“This book is hilarious! I burst out laughing on page one, and it just got funnier and funnier. But Slouching Toward Adulthood is also hard-hitting and painfully insightful—I found myself wincing with recognition. Backed by the latest research, Sally Koslow's thought-provoking new book should be required reading for today's parents and young adults.” —Amy Chua, professor of law at Yale University and author of Battle Hymn of the Tiger Mother
“Full of research, insight, and hilarious examples of what life is like for the long-suffering parents of 'adultescents,' Slouching Toward Adulthood is one of those invaluable books that identifies and illuminates a new phenomenon in our culture.” —Gretchen Rubin, author of The Happiness Project
“Sally Koslow has really hit on something with her incisive Slouching Toward Adulthood. Memorable books that struck a chord about the path of life or the dissonance between parent and child—Gail Sheehy's Passages, Nancy Friday's My Mother/My Self—all had a kind of kitchen-table humanity and an ability to limn the unnamed conflicts of a particular moment. Beneath its jaunty two-drinks-with-your-coolest-friend ebullience, this book, as of its moment as those books were of theirs, has that resonance, too.” —Sheila Weller, author of Girls Like Us
“Let go, Sally Koslow exhorts indulgent parents who lovingly enable their adultescents to postpone the rigors and responsibilities of being a grown-up. Koslow's wit and wisdom wake us up to the hidden costs of hanging on too long to our kids, to our youth, and to the past. A great read!” —Maggie Jackson, author of Distracted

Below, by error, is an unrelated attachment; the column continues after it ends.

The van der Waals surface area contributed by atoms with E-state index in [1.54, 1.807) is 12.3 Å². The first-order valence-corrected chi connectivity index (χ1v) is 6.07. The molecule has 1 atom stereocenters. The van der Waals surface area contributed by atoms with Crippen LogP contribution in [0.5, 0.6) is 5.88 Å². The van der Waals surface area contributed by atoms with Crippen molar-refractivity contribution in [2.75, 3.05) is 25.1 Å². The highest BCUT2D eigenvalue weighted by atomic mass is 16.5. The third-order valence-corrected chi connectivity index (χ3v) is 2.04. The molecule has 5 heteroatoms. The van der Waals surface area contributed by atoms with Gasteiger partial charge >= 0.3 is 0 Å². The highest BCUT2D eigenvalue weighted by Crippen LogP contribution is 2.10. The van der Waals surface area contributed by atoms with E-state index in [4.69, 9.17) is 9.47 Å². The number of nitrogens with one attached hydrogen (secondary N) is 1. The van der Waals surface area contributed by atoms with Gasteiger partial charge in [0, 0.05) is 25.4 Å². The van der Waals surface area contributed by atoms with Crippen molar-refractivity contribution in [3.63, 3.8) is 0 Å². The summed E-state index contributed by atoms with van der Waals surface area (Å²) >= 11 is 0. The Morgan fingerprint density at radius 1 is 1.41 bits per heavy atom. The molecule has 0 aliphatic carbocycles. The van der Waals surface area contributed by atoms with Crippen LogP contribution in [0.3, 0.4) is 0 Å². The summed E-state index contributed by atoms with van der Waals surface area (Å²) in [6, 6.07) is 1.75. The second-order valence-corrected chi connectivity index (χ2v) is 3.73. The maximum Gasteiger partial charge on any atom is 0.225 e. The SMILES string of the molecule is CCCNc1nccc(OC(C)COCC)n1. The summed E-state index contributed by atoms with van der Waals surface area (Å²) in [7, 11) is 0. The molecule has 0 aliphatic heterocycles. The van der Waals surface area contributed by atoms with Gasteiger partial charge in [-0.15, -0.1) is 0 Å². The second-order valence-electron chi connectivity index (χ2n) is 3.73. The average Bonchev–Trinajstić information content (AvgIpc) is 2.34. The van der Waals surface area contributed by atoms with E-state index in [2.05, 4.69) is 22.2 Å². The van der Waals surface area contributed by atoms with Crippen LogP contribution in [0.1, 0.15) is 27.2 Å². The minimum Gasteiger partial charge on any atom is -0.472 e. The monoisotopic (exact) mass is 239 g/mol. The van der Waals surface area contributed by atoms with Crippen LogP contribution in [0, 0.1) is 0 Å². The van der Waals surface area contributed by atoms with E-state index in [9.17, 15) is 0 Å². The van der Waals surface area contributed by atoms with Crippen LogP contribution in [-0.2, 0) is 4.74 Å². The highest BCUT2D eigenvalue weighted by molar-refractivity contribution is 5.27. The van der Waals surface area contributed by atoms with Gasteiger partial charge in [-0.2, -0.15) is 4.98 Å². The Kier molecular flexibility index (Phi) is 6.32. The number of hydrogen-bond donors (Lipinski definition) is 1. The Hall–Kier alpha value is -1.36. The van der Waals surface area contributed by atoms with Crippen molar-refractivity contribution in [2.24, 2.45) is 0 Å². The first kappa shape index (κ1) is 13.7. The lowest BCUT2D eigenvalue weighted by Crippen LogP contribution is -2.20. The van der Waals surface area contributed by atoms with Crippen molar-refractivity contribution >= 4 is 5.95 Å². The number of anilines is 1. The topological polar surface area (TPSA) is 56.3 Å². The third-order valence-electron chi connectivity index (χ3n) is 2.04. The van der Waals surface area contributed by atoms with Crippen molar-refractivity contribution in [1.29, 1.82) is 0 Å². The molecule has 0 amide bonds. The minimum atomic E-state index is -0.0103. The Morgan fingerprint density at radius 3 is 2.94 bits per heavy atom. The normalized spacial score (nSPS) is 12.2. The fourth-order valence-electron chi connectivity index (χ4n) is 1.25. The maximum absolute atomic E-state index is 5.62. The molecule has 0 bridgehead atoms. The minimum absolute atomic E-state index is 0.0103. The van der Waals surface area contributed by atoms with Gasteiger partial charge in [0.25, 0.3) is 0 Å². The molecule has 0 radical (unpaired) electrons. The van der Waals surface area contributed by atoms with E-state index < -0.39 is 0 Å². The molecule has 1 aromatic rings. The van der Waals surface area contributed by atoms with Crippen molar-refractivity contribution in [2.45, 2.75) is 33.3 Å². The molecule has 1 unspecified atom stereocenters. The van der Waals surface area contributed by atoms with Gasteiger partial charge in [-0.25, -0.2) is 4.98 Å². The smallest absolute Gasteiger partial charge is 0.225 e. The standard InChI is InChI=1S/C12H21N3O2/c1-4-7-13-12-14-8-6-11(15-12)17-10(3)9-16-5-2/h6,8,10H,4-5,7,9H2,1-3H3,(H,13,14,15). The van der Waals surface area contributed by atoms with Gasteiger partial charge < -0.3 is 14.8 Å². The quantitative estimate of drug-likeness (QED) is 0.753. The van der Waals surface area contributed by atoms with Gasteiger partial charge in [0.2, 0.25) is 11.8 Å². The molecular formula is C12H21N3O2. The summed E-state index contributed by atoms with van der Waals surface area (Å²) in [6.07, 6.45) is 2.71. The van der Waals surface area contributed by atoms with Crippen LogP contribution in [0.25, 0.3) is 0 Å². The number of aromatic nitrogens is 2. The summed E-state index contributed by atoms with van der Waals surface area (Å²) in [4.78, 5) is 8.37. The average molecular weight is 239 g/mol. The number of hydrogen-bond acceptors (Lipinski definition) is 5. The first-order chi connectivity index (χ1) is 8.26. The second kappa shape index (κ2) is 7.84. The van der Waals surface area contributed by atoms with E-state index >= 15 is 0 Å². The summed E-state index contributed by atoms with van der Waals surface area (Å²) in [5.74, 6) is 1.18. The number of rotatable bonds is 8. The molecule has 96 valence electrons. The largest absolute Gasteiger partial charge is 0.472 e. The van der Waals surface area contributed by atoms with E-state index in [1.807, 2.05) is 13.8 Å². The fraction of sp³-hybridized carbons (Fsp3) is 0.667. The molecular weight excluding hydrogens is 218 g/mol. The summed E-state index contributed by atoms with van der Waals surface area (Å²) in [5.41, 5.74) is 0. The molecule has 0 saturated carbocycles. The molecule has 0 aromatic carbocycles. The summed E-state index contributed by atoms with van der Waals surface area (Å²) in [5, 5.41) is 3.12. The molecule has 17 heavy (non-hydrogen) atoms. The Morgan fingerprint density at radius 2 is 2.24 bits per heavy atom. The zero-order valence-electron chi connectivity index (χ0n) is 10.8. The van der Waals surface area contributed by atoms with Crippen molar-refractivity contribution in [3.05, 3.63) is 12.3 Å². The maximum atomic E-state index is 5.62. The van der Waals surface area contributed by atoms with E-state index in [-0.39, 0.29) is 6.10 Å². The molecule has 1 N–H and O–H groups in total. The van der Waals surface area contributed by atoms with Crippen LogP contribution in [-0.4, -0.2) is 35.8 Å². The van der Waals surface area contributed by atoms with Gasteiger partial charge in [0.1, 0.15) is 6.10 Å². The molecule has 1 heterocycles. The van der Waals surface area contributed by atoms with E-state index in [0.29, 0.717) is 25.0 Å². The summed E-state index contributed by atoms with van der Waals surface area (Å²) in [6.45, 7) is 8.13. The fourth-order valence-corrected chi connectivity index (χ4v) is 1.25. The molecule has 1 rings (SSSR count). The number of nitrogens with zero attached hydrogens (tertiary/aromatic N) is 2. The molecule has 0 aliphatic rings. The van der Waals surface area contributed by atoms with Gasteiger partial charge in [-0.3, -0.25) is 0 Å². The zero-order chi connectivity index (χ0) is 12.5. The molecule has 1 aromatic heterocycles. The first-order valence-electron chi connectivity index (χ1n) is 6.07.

“In her trenchant book on twenty-first-century life with our adult children, Sally Koslow offers us wit, awareness, and, most important, a sense that we are not alone. From the first pages, the reader feels right at home, comforted by Koslow's confessions, research, and wisdom.” —Susan Shapiro Barash, author of You’re Grounded Forever . . . But First Let’s Go Shopping
“Sally Koslow has written a funny, shrewd, and true account of a problem the boomer generation didn't know it had created: the consequences of helicopter parenting. We've pampered our kids so much they don't want to grow up. Who can blame them? Slouching Toward Adulthood is the book that explains why 'the guest bedroom' is a thing of the past.” —James Atlas, author of My Life in the Middle Ages
“Pop Quiz: Your beloved husband dies suddenly, leaving you penniless and perplexed. Do you (a) climb into bed until your house is repossessed (b) find another, wealthier man to pick up the tab, or (c) take a deep breath, grab hold of your daughters, and dive into the mess? Because I myself lean toward A, I was charmed and inspired by Georgia Waltz, heroine of The Widow Waltz
, who in the face of calamity, digs deep for answers and discovers her better self in the process. By turns lighthearted and insightful, The Widow Waltz
is a clarion call for any woman who's been disappointed by love: Take a chance! Forgive yourself! Forgive each other! Buy this book!”
—Jillian Medoff, bestselling author of I Couldn't Love You More and Hunger Point
“Sally Koslow takes the economic downturn faced by millions and turns it into a modern-day urban fairytale featuring plucky heroines, wolfish villains, a magic garden and one unlikely knight. The Widow Waltz
tells a story of reinvention with humor, intrigue and just the right touch of mid-life romance.”
—Ann Bauer, author of The Forever Marriage
Praise for The Widow Waltz:
***Chosen by People magazine as a Great Summer Read***
***Chosen by USA Today as a Hot Summer Read***
“Witty and insightful.”
—People magazine (A Great Summer Read Pick)